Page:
Castleden, W., Shearman, D., Crisp, G., & Finch, P. (2011). The mining and burning of coal: effects on health and the environment. Medical Journal of Australia, 195(6), 333-335. doi:10.5694/mja11.10169

Clean Energy Australia. (2015). A bipartisan renewable energy target: the huge opportunities for Australia. Retrieved from https://www.cleanenergycouncil.org.au/policy-advocacy/renewable-energy-target.html:

Crowley, K., & Jayawardena, O. (2017). Energy Disadvantage in Australia:policy obstacles and opportunities. Energy Procedia, 121, 284-291. doi:https://doi.org/10.1016/j.egypro.2017.08.029

Hamm, P. (2017). ‘Barbaric’: Farmers rattled as Adani coal mine granted unlimited water access. Sydney Morning Herald. Retrieved from http://www.smh.com.au/environment/barbaric-farmers-rattled-as-adani-coal-mine-granted-unlimited-water-access-20170404-gvdk5v.html

Hendryx, M. (2015). The Public Health Impacts of Surface Coal Mining. The Extractive Industries and Society, 2, 820-826. doi:http://dx.doi.org/10.1016/j.exis.2015.08.006

Hua, Y., Oliphant, M., & JingHu, E. (2016). Development of renewable energy in Australia and China: A comparison of policies and status. Renewable Energy, 86, 1044-1051. doi:https://doi.org/10.1016/j.renene.2015.07.060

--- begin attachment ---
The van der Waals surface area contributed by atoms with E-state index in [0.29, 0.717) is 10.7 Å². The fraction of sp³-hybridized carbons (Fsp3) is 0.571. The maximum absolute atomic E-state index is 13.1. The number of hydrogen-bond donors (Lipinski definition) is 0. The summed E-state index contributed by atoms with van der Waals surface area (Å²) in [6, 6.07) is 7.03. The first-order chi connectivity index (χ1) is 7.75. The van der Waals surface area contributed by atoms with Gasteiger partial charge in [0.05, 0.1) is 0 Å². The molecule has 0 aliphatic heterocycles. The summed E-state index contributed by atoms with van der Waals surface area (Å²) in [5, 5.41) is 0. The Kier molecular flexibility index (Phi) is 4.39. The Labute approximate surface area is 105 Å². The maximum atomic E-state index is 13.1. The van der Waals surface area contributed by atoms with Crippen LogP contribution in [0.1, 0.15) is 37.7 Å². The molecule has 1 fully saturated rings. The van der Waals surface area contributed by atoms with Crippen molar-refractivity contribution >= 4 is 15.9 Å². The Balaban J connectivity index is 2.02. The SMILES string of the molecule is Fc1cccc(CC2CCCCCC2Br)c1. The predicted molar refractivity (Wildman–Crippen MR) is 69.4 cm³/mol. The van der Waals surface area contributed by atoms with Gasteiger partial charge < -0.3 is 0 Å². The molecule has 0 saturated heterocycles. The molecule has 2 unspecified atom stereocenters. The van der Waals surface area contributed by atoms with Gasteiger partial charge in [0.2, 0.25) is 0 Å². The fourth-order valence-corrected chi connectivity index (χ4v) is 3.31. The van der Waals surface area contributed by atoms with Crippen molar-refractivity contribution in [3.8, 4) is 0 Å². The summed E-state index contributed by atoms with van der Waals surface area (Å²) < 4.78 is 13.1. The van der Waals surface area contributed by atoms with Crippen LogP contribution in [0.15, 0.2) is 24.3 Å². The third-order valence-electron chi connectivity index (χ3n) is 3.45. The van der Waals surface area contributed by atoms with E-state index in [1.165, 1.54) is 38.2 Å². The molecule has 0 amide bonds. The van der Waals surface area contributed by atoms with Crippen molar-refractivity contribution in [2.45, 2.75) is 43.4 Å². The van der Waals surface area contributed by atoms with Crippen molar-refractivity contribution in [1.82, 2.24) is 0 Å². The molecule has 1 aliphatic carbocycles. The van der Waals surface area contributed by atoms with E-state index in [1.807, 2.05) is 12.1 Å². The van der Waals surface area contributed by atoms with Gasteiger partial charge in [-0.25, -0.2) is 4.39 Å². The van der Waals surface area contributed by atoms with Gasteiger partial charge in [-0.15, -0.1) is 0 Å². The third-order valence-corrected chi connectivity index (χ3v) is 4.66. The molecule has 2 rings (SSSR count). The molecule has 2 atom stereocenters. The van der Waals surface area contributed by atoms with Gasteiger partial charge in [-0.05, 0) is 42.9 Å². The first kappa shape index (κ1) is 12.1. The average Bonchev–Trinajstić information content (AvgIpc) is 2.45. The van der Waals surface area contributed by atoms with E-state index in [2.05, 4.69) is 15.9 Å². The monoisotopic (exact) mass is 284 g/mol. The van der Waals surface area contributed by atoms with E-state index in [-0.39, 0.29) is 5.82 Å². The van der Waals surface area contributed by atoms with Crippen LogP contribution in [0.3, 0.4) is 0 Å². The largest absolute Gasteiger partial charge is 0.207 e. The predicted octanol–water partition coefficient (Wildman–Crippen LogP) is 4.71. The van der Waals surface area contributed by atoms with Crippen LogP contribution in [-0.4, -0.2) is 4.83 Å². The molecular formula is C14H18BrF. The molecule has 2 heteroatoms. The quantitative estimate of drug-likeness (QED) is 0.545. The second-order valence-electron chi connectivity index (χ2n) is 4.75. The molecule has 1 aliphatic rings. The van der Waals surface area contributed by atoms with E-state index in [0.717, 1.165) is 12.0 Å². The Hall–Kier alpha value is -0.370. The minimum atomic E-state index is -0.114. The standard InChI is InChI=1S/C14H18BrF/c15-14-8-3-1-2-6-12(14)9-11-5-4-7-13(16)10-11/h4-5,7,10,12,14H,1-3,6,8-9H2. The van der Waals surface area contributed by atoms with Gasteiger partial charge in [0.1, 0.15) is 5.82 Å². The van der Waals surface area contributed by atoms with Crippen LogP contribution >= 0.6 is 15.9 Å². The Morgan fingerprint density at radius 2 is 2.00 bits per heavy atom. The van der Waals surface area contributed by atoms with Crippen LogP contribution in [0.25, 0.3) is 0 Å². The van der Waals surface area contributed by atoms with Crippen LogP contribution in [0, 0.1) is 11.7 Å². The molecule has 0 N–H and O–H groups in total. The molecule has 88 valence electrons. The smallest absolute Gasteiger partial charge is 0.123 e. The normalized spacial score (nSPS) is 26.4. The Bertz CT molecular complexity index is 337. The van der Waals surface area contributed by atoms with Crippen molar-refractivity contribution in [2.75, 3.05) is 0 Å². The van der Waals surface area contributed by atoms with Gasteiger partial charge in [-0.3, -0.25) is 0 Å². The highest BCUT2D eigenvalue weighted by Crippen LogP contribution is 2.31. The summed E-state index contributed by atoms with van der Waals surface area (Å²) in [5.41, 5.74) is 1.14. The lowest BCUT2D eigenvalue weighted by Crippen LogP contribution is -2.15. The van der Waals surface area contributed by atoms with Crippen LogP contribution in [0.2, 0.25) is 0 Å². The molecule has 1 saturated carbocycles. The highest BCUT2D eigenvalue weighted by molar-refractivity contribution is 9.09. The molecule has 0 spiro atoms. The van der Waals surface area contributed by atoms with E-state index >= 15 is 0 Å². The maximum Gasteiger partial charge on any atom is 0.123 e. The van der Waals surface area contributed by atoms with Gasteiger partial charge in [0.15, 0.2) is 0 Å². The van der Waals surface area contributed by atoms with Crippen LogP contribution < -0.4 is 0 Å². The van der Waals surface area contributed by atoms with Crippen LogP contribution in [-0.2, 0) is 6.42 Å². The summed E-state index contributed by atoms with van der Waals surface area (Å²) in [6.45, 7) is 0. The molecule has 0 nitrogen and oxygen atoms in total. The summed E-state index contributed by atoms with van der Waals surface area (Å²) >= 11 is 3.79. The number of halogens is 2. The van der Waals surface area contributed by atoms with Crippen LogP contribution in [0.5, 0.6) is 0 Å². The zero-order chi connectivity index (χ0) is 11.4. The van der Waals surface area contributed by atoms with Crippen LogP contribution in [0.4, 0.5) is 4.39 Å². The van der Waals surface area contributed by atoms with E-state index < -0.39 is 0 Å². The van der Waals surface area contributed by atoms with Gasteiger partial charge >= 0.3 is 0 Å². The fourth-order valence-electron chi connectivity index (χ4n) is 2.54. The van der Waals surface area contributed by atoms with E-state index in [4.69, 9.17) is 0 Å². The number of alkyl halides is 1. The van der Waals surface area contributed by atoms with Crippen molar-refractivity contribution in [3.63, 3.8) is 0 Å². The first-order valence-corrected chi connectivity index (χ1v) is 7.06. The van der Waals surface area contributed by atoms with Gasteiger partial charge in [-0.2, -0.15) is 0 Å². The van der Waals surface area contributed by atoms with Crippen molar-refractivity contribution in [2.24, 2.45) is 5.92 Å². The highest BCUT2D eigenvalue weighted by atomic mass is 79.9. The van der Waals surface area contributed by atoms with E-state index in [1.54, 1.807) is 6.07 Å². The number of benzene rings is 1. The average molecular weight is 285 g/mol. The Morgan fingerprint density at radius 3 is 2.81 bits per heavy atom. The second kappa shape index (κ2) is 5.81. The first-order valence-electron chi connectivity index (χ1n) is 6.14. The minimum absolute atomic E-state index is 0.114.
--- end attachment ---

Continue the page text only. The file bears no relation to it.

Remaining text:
IEA. (2017). CO2 Emissions From Fuel Combustion 2017. International Energy Agency.

Mohr, S., Höök, M., Mudd, G., & Evans, G. (2011). Projection of long-term paths for Australian coal production—Comparisons of four models. International Journal of Coal Geology, 86(4), 329-341. doi:https://doi.org/10.1016/j.coal.2011.03.006

Nelson, T., Nelson, J., Ariyaratnam, J., & Camroux, S. (2013). An analysis of Australia’s large scale renewable energy target: Restoring market confidence. Energy Policy, 62, 386-400. doi:https://doi.org/10.1016/j.enpol.2013.07.096

Pearse, R. (2016). The coal question that emissions trading has not answered. Energy Policy, 99, 319-328. doi:https://doi.org/10.1016/j.enpol.2016.05.053

Peel, M., Campbell, R., & Denniss, R. (2014). Mining The Age of Entitlement: State Government Assistance to the Minerals and Fossil Fuel Sector. The Australian Institute, Technical Brief 31.

Roberts, S., Jaremin, B., & Lloyd, K. (2013). High-risk occupations for suicide. Psychology Medicine, 43(6), 1231-1240. doi:10.1017/S0033291712002024

Yusaf, T., Goh, S., & Borserio, J. (2011). Potential of renewable energy alternatives in Australia. Renewable and Sustainable Energy Reviews, 15(5), 2214-2221. doi:10.1016/j.rser.2011.01.018